Happy New Year!
So, Winter Break is over. I literally did not leave my house unless forced or the sun was shining. (15 days, with 5 days of sunshine, need I say more?). For some people. the idea of vacation involves packing bags, loading cars and making flights. For me, vacation means, not leaving my space. Christmas Day was the exception. I played with my 83 year old mother (she has dementia, she loves word games, she’s freaking crazy about her new tablet: “Technology is so… amazing!”), I wandered the complete length of Wacker Drive one day when the temperature was actually 56 degrees (really?) and did a bit of shopping, I went out just the other day, bought 3 new coats for less than $300 and discussed world politics with a homeless man before slipping a $20 bill in his cup. I did some people watching.
While at home on the gloomy days, I read 3 books, watched the entire Star Wars saga twice (I think I mentioned this before), played Clash of Clans with a co worker and several of our students (I’ve died several times and was threatened to be thrown out of the clan if I didn’t get it together), I’ve assessed closets, then ignored them. I updated the class website in preparation of two BIG projects of Water and Climate and Meteorology and did some minor redecorating in the bath room.. and I slept. Alot.
The sleeping was good. It has prepared me for the long, now present winter ahead of me (expecting 11 inches of snow the morning after I write this) and for the ever present reality of education: the testing season. My team and I spent the morning texting each other, preparing for this week and what we know we need to focus on as we prepare for our reality: the children need to be prepared for the test.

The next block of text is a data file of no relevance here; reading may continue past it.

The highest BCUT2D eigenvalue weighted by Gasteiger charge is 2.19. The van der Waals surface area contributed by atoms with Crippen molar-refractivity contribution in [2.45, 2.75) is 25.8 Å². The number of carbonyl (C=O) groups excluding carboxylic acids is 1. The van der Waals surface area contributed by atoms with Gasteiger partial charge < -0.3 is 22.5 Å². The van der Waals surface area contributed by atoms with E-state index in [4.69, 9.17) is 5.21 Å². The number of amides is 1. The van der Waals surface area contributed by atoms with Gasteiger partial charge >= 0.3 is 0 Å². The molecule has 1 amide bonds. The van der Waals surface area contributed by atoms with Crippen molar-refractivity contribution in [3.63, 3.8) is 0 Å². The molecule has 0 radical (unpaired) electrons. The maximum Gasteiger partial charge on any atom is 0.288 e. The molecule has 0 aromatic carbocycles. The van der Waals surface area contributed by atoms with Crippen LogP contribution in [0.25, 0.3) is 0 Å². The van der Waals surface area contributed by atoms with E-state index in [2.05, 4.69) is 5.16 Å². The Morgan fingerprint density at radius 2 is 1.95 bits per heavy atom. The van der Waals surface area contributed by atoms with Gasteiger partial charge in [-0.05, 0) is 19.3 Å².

Here’s some reality for you: I don’t like the test. Everyone that knows me, knows this. So, my plan to make this palpable for me has been to incorporate as much INTERESTING, CONTENT RELATED reading, writing and mathematics into this cycle as possible. I’ve found great nonfiction science articles for the students to read, analyse and write about. I’m challenging their thinking about what it means to have and have not where math is concerned as they look at water on Earth and our climate. I’m even going to check with the social studies teacher to see how we can do something together to help ELA and Math do what they need to do to get the kids where they need to be. That’s MY reality.
Some more reality: Our children need to be aware of their “privilege”. So, in March, as part of Women’s History Month, we’re going to read “I am Malala”. I think this one will open eyes that have been closed a very long time.
A wee bit more reality: We haven’t forgotten about our family out there that needs ducks and chickens. J.R. sent me a note on Twitter to remind me, we need to raise the $60 for the family in Africa. They need to support themselves, we can help.
Just a bit more reality: I’ve purchased Post It notes in bright colors. Tomorrow afternoon, after all the students leave, I’m going to leave notes for them on their lockers. I’m going to tell them how awesome they are, how amazing their minds work, how great it is to be their teacher, how alive I feel when they’re around. They need to hear it. I need to say it. I’ll let you know how this one pans out.
Our Reality: There is more to life than living. There is more to education than testing. There is more to living in this world than focusing on the small circle of our existences. There is more to our existences than what we deem important.
So, as YOU get back to life, back to reality, consider what you want your students to learn as you move forward: how to pick out the main idea in a paragraph, how to apply the slope equation, or something static and mundane like that, OR do you want them to see the world, their place in it, and learn to give a damn about it all, applying what they DO learn in school to making a change in THEIR reality?
Time to dance.. get up now.. NOW… However do you want me? However do you need me? Back to life, back to reality…